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#4 David Mullen ASC

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Posted 12 May 2009 - 07:27 PM

I just wanted to add that if this is some sort of "film vs. digital" debate in terms of an either/or argument, I think it's a mistake to put digital and film at odds against at each other because digital is here to stay and is a vital part of everyday production. I think you have to phrase your argument in terms of what advantages that film still provides and why it should not be abandoned too hastily, not until digital technologies advance far enough to provide all the same advantages. The rush to transition to digital is somewhat artificial, driven by some sort of mistaken notion of "advancement", i.e. the misguided argument that any technology that is newer is somehow superior to something older. If that were true, then the fountain pen would have completely replaced the pencil...
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#5 Jim Keller

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Posted 12 May 2009 - 08:52 PM

I think I concur that this shouldn't be a binary, either/or discussion. For every point you raise, there is a valid counter argument. Film vs. digital should be about choosing the right medium for your project, not wanting one to triumph over the other. Instead of presenting film as superior, I'd suggest clearly exploring the differences between the media, the relative strengths and weaknesses of each in different situations, and when one is the appropriate choice over the other. For example:

1) moviegoers should be conscious of how they're content is create (jobs, commerce, etc.)


For every lab technician put out of a job by digital cinema, there's a digital imaging expert not getting work because film hasn't died yet. The broader economy and ideals about which is "better" shouldn't drive the consumer. The quality of the finished product should. Make a good movie, and audiences will buy tickets.

2) the fact that the costs of processing and printing can be reduced if planned correctly


And the costs of a film-out can be reduced if planned and shot correctly, too. However, if you're working far from a city with quality film labs, working on digital becomes much cheaper very quickly, because you don't need to transport your exposed film to a city with labs, and then transport your dailies back. Again, it's about understanding what the costs are going to be ahead of time, and making a choice intelligently based on that.

3) you can still do cool in-camera effects on film and use film to create cool effects


And you can do some very cool digital effects that cannot be done in-camera, without generation loss if you choose to acquire digitally.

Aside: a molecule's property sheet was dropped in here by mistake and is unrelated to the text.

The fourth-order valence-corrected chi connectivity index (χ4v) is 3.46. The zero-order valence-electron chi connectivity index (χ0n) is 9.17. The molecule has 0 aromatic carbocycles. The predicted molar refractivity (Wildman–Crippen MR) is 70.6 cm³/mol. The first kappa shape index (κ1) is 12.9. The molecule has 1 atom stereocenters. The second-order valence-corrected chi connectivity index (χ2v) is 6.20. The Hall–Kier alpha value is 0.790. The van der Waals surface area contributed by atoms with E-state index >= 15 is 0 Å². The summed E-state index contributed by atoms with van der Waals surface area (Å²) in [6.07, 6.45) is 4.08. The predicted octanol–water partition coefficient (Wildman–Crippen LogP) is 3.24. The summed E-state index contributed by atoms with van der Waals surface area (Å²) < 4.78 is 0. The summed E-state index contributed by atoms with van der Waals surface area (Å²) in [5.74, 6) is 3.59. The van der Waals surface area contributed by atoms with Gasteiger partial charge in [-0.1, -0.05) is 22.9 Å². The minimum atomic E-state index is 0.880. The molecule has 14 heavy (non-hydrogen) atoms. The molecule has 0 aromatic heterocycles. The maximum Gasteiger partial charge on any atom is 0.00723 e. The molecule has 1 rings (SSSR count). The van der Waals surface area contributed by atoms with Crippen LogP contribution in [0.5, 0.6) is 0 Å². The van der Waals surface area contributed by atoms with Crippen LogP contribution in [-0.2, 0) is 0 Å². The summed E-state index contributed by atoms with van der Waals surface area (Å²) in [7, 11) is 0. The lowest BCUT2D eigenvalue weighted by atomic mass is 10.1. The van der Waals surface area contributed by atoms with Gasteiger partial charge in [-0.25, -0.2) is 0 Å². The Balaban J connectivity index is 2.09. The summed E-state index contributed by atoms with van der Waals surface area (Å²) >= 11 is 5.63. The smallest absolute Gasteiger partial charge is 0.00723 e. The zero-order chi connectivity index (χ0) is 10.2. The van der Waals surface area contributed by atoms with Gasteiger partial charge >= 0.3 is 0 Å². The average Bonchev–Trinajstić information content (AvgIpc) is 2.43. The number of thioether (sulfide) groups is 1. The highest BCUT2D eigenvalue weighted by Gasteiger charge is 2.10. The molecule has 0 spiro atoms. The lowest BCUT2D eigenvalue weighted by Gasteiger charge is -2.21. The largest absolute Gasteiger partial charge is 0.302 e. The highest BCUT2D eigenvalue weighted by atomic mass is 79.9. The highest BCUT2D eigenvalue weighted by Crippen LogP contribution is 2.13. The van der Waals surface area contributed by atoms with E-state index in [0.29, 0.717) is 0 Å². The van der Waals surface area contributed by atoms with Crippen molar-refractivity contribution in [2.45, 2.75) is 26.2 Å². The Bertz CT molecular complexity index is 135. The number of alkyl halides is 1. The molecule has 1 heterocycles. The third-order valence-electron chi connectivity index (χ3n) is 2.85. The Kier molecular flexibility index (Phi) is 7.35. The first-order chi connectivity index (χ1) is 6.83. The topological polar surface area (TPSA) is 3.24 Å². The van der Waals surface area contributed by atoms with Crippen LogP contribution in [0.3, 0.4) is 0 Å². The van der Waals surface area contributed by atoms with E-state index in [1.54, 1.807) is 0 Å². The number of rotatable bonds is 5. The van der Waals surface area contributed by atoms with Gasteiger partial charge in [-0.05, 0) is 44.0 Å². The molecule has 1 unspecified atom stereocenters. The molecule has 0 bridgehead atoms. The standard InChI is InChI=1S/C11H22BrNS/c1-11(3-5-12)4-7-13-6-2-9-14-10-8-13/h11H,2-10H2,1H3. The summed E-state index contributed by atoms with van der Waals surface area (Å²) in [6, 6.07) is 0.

4) film has more quality than images produce through digital acquisition.


Depends on the film and the digital camera. I would argue that a high-speed 8mm negative cannot compete with a native 4k digital cinema camera in terms of resolution, and as digital resolution improves this argument loses validity with each subsequent generation. We're already capturing digital at a higher resolution than we used when generating digital visual effects to cut right back into our finished films just a decade ago.
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#6 Adam Garner

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Posted 12 May 2009 - 10:20 PM

the misguided argument that any technology that is newer is somehow superior to something older. If that were true, then the fountain pen would have completely replaced the pencil...


Very elegantly put.

Consider recent resurgence of vinyl.
http://www.time.com/...1702369,00.html
http://www.wired.com...teningpost_1029

It's dangerous to believe that "cheaper/easier/quicker" is better. Downloads have a place, but I prefer to listen to vinyl. It's a different experience. I pay more for physical media, but it means a hell of a lot more.
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#7 Nikita K Carpenter Jr

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Posted 13 May 2009 - 01:52 AM

Thanks for the responses.

I'm definitely scraping the first point. I'm still in the early stages of argument development so I wasn't sure if I should go for that point or not. Now, I know I'll just leave it alone. I was asking around if anyone really cared how there movies were made and most people said they didn't. As long as they saw a movie they thought was cool, they were good.

David, I wasn't looking to put the two head to head per say. I'm definitely leaning more towards the point that film is still most definitely a viable option in acquisition. I feel like my original proposals disappointed you. I hope that wasn't the case. They were definitely meant to be critiqued as so, and the criticism is great

As of now, I've broken my new arguments down to 1) on-set operations [using the suggestion about camera setups], 2) shooting ratios, and 3) image quality.

Once I develop a draft of the speech, I'm going to post it so I can get some more feedback as to how successfully appealing I am to audiences as to not overlooking film and continual potential.
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#8 Nikita K Carpenter Jr

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Posted 13 May 2009 - 01:57 AM

I'm also throwing the word "support" out of my argument :lol:
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#9 John Sprung

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Posted 13 May 2009 - 12:55 PM

Some actors argue that they hate the "ticking meter" effect every time the film camera is rolling, and it puts them on edge. Others like that edge, and say that the unlimited "just keep rolling till we get it perfect" digital approach makes them sloppy.


That's what I love about actors who have live theatrical experience. On the stage, they have to play every scene in the show in order in an hour and a half or two. They get exactly one take of each beat and each line. For actors who can do that, everything we need them to do is easy. The interruptions and discontinuity can be an irritant for them, though.




-- J.S.
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#10 Nikita K Carpenter Jr

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Posted 18 May 2009 - 09:22 AM

P.S.

Gave the speech today. I boiled the points down to content, cost, and quality.

It went well! I even brought in some of my short ends to drive the point home.

Thanks for the feedback, everyone!